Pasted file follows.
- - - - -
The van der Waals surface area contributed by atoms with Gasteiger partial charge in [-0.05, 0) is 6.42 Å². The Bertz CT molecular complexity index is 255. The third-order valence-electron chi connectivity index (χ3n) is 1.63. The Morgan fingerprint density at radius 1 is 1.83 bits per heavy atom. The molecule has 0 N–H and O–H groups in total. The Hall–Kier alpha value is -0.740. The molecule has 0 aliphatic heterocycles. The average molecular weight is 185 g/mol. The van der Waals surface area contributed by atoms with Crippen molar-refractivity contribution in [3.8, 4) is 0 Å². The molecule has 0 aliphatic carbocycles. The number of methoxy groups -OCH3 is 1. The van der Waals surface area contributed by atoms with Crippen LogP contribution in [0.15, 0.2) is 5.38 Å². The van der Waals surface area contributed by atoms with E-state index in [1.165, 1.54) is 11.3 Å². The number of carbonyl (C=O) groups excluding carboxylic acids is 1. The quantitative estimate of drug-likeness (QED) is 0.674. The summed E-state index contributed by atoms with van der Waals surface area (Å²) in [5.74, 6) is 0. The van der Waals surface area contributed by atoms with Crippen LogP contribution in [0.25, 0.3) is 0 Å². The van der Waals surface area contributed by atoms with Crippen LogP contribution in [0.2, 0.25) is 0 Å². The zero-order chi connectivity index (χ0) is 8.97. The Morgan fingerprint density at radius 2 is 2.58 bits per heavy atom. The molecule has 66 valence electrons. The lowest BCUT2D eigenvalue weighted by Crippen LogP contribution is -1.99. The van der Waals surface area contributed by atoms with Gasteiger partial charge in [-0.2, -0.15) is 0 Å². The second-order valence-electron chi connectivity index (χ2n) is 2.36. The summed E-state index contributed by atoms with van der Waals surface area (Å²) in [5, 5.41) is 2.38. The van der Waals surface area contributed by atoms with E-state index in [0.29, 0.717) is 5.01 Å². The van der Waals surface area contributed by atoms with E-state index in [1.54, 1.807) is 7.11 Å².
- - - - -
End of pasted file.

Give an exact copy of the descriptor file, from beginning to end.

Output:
The van der Waals surface area contributed by atoms with Gasteiger partial charge in [-0.05, 0) is 6.42 Å². The Bertz CT molecular complexity index is 255. The third-order valence-electron chi connectivity index (χ3n) is 1.63. The Morgan fingerprint density at radius 1 is 1.83 bits per heavy atom. The molecule has 0 N–H and O–H groups in total. The Hall–Kier alpha value is -0.740. The molecule has 0 aliphatic heterocycles. The average molecular weight is 185 g/mol. The van der Waals surface area contributed by atoms with Crippen molar-refractivity contribution in [3.8, 4) is 0 Å². The molecule has 0 aliphatic carbocycles. The number of methoxy groups -OCH3 is 1. The van der Waals surface area contributed by atoms with Crippen LogP contribution in [0.15, 0.2) is 5.38 Å². The van der Waals surface area contributed by atoms with E-state index in [1.165, 1.54) is 11.3 Å². The number of carbonyl (C=O) groups excluding carboxylic acids is 1. The quantitative estimate of drug-likeness (QED) is 0.674. The summed E-state index contributed by atoms with van der Waals surface area (Å²) in [5.74, 6) is 0. The van der Waals surface area contributed by atoms with Crippen LogP contribution in [0.25, 0.3) is 0 Å². The van der Waals surface area contributed by atoms with Crippen LogP contribution in [0.2, 0.25) is 0 Å². The zero-order chi connectivity index (χ0) is 8.97. The Morgan fingerprint density at radius 2 is 2.58 bits per heavy atom. The molecule has 66 valence electrons. The lowest BCUT2D eigenvalue weighted by Crippen LogP contribution is -1.99. The van der Waals surface area contributed by atoms with Gasteiger partial charge in [-0.2, -0.15) is 0 Å². The second-order valence-electron chi connectivity index (χ2n) is 2.36. The summed E-state index contributed by atoms with van der Waals surface area (Å²) in [5, 5.41) is 2.38. The van der Waals surface area contributed by atoms with E-state index in [0.29, 0.717) is 5.01 Å². The van der Waals surface area contributed by atoms with E-state index in [1.54, 1.807) is 7.11 Å².